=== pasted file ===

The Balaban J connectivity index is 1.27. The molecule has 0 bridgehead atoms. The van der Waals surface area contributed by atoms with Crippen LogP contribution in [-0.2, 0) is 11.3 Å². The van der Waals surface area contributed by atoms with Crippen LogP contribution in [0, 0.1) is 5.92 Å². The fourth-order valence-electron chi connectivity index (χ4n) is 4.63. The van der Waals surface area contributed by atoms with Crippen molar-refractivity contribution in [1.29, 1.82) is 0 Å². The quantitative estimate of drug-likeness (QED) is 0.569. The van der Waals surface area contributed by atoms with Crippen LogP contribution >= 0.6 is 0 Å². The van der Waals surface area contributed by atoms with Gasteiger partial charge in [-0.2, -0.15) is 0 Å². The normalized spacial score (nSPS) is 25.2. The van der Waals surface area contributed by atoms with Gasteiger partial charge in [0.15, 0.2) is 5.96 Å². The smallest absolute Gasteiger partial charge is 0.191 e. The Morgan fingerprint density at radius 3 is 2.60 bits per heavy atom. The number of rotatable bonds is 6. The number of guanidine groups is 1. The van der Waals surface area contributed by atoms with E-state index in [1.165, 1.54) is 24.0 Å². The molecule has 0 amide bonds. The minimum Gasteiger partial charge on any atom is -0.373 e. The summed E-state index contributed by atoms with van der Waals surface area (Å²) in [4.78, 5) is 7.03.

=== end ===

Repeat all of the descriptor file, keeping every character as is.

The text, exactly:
The Balaban J connectivity index is 1.27. The molecule has 0 bridgehead atoms. The van der Waals surface area contributed by atoms with Crippen LogP contribution in [-0.2, 0) is 11.3 Å². The van der Waals surface area contributed by atoms with Crippen LogP contribution in [0, 0.1) is 5.92 Å². The fourth-order valence-electron chi connectivity index (χ4n) is 4.63. The van der Waals surface area contributed by atoms with Crippen molar-refractivity contribution in [1.29, 1.82) is 0 Å². The quantitative estimate of drug-likeness (QED) is 0.569. The van der Waals surface area contributed by atoms with Crippen LogP contribution >= 0.6 is 0 Å². The van der Waals surface area contributed by atoms with Gasteiger partial charge in [-0.2, -0.15) is 0 Å². The normalized spacial score (nSPS) is 25.2. The van der Waals surface area contributed by atoms with Gasteiger partial charge in [0.15, 0.2) is 5.96 Å². The smallest absolute Gasteiger partial charge is 0.191 e. The Morgan fingerprint density at radius 3 is 2.60 bits per heavy atom. The number of rotatable bonds is 6. The number of guanidine groups is 1. The van der Waals surface area contributed by atoms with E-state index in [1.165, 1.54) is 24.0 Å². The molecule has 0 amide bonds. The minimum Gasteiger partial charge on any atom is -0.373 e. The summed E-state index contributed by atoms with van der Waals surface area (Å²) in [4.78, 5) is 7.03.